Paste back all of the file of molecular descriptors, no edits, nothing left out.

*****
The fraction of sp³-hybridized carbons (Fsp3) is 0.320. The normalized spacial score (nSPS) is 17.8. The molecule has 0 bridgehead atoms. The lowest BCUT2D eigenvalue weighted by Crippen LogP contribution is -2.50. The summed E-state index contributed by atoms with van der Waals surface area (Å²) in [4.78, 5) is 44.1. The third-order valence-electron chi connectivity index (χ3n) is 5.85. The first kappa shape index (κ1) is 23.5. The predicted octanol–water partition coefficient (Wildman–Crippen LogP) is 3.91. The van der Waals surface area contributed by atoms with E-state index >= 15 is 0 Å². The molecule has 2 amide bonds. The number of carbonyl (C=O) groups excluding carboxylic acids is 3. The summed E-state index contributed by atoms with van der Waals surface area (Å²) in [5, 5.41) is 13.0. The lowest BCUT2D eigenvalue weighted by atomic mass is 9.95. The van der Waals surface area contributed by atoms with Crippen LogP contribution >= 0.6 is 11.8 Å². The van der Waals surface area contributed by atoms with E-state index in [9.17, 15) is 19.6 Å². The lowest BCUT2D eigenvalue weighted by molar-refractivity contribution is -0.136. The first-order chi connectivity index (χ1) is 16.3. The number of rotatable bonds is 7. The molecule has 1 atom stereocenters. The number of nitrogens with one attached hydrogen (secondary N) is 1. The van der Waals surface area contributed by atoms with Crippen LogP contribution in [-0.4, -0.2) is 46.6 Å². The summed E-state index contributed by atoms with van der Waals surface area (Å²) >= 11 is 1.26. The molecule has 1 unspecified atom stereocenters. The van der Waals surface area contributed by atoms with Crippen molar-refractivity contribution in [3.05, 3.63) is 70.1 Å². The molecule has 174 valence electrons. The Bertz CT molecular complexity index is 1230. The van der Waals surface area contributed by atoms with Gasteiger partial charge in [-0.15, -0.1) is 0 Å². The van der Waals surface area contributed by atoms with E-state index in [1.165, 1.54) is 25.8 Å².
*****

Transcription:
The fraction of sp³-hybridized carbons (Fsp3) is 0.320. The normalized spacial score (nSPS) is 17.8. The molecule has 0 bridgehead atoms. The lowest BCUT2D eigenvalue weighted by Crippen LogP contribution is -2.50. The summed E-state index contributed by atoms with van der Waals surface area (Å²) in [4.78, 5) is 44.1. The third-order valence-electron chi connectivity index (χ3n) is 5.85. The first kappa shape index (κ1) is 23.5. The predicted octanol–water partition coefficient (Wildman–Crippen LogP) is 3.91. The van der Waals surface area contributed by atoms with E-state index >= 15 is 0 Å². The molecule has 2 amide bonds. The number of carbonyl (C=O) groups excluding carboxylic acids is 3. The summed E-state index contributed by atoms with van der Waals surface area (Å²) in [5, 5.41) is 13.0. The lowest BCUT2D eigenvalue weighted by atomic mass is 9.95. The van der Waals surface area contributed by atoms with Crippen LogP contribution >= 0.6 is 11.8 Å². The van der Waals surface area contributed by atoms with E-state index in [9.17, 15) is 19.6 Å². The lowest BCUT2D eigenvalue weighted by molar-refractivity contribution is -0.136. The first-order chi connectivity index (χ1) is 16.3. The number of rotatable bonds is 7. The molecule has 1 atom stereocenters. The number of nitrogens with one attached hydrogen (secondary N) is 1. The van der Waals surface area contributed by atoms with Crippen LogP contribution in [-0.4, -0.2) is 46.6 Å². The summed E-state index contributed by atoms with van der Waals surface area (Å²) >= 11 is 1.26. The molecule has 1 unspecified atom stereocenters. The van der Waals surface area contributed by atoms with Crippen molar-refractivity contribution in [3.05, 3.63) is 70.1 Å². The molecule has 174 valence electrons. The Bertz CT molecular complexity index is 1230. The van der Waals surface area contributed by atoms with Gasteiger partial charge in [-0.15, -0.1) is 0 Å². The van der Waals surface area contributed by atoms with E-state index in [1.165, 1.54) is 25.8 Å².